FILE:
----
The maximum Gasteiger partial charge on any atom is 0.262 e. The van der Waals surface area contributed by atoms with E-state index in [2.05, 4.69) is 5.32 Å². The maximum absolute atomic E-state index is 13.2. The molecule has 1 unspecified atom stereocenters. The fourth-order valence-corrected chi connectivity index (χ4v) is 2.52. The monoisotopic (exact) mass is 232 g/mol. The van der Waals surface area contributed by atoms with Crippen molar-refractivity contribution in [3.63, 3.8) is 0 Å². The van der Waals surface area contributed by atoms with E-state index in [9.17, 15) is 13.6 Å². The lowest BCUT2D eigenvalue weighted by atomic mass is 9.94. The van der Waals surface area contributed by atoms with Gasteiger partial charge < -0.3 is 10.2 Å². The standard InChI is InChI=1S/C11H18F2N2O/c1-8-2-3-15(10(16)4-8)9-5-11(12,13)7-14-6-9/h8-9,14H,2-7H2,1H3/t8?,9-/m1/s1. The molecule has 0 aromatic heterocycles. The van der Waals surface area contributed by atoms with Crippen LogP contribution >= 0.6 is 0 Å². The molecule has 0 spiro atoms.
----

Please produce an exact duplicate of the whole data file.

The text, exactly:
The maximum Gasteiger partial charge on any atom is 0.262 e. The van der Waals surface area contributed by atoms with E-state index in [2.05, 4.69) is 5.32 Å². The maximum absolute atomic E-state index is 13.2. The molecule has 1 unspecified atom stereocenters. The fourth-order valence-corrected chi connectivity index (χ4v) is 2.52. The monoisotopic (exact) mass is 232 g/mol. The van der Waals surface area contributed by atoms with Crippen molar-refractivity contribution in [3.63, 3.8) is 0 Å². The van der Waals surface area contributed by atoms with E-state index in [9.17, 15) is 13.6 Å². The lowest BCUT2D eigenvalue weighted by atomic mass is 9.94. The van der Waals surface area contributed by atoms with Gasteiger partial charge < -0.3 is 10.2 Å². The standard InChI is InChI=1S/C11H18F2N2O/c1-8-2-3-15(10(16)4-8)9-5-11(12,13)7-14-6-9/h8-9,14H,2-7H2,1H3/t8?,9-/m1/s1. The molecule has 0 aromatic heterocycles. The van der Waals surface area contributed by atoms with Crippen LogP contribution >= 0.6 is 0 Å². The molecule has 0 spiro atoms.